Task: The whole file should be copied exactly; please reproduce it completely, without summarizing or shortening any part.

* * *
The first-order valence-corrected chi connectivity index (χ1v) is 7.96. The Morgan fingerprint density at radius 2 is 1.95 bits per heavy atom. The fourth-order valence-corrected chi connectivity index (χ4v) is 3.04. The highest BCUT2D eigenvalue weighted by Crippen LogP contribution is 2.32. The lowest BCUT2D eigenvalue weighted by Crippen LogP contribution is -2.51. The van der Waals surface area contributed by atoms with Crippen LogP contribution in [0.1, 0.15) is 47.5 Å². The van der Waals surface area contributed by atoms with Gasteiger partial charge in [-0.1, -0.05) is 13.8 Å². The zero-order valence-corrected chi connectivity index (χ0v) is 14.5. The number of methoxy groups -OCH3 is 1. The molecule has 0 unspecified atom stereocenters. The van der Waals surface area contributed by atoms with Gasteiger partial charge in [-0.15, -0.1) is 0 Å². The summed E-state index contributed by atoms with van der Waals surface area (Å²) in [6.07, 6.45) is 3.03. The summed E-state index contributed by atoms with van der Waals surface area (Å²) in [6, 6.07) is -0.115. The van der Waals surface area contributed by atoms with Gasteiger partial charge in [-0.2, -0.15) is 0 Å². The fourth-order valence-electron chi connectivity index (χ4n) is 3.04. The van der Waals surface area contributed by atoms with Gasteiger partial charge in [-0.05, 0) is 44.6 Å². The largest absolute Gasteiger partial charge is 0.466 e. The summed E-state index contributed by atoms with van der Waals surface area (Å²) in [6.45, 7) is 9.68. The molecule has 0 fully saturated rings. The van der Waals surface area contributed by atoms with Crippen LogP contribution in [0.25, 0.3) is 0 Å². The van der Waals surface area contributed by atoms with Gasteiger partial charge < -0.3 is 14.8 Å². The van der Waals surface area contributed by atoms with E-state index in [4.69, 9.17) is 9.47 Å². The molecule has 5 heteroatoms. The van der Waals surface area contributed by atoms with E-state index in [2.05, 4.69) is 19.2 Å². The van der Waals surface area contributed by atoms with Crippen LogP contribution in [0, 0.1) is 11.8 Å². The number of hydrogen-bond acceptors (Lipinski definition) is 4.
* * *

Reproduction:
The first-order valence-corrected chi connectivity index (χ1v) is 7.96. The Morgan fingerprint density at radius 2 is 1.95 bits per heavy atom. The fourth-order valence-corrected chi connectivity index (χ4v) is 3.04. The highest BCUT2D eigenvalue weighted by Crippen LogP contribution is 2.32. The lowest BCUT2D eigenvalue weighted by Crippen LogP contribution is -2.51. The van der Waals surface area contributed by atoms with Crippen LogP contribution in [0.1, 0.15) is 47.5 Å². The van der Waals surface area contributed by atoms with Gasteiger partial charge in [-0.1, -0.05) is 13.8 Å². The zero-order valence-corrected chi connectivity index (χ0v) is 14.5. The number of methoxy groups -OCH3 is 1. The molecule has 0 unspecified atom stereocenters. The van der Waals surface area contributed by atoms with Gasteiger partial charge in [-0.15, -0.1) is 0 Å². The summed E-state index contributed by atoms with van der Waals surface area (Å²) in [6.07, 6.45) is 3.03. The summed E-state index contributed by atoms with van der Waals surface area (Å²) in [6, 6.07) is -0.115. The van der Waals surface area contributed by atoms with Gasteiger partial charge in [-0.2, -0.15) is 0 Å². The fourth-order valence-electron chi connectivity index (χ4n) is 3.04. The van der Waals surface area contributed by atoms with Gasteiger partial charge in [-0.05, 0) is 44.6 Å². The largest absolute Gasteiger partial charge is 0.466 e. The summed E-state index contributed by atoms with van der Waals surface area (Å²) in [6.45, 7) is 9.68. The molecule has 0 fully saturated rings. The van der Waals surface area contributed by atoms with Crippen LogP contribution in [0.25, 0.3) is 0 Å². The van der Waals surface area contributed by atoms with Gasteiger partial charge < -0.3 is 14.8 Å². The van der Waals surface area contributed by atoms with E-state index in [4.69, 9.17) is 9.47 Å². The molecule has 5 heteroatoms. The van der Waals surface area contributed by atoms with E-state index in [2.05, 4.69) is 19.2 Å². The van der Waals surface area contributed by atoms with Crippen LogP contribution in [0, 0.1) is 11.8 Å². The number of hydrogen-bond acceptors (Lipinski definition) is 4.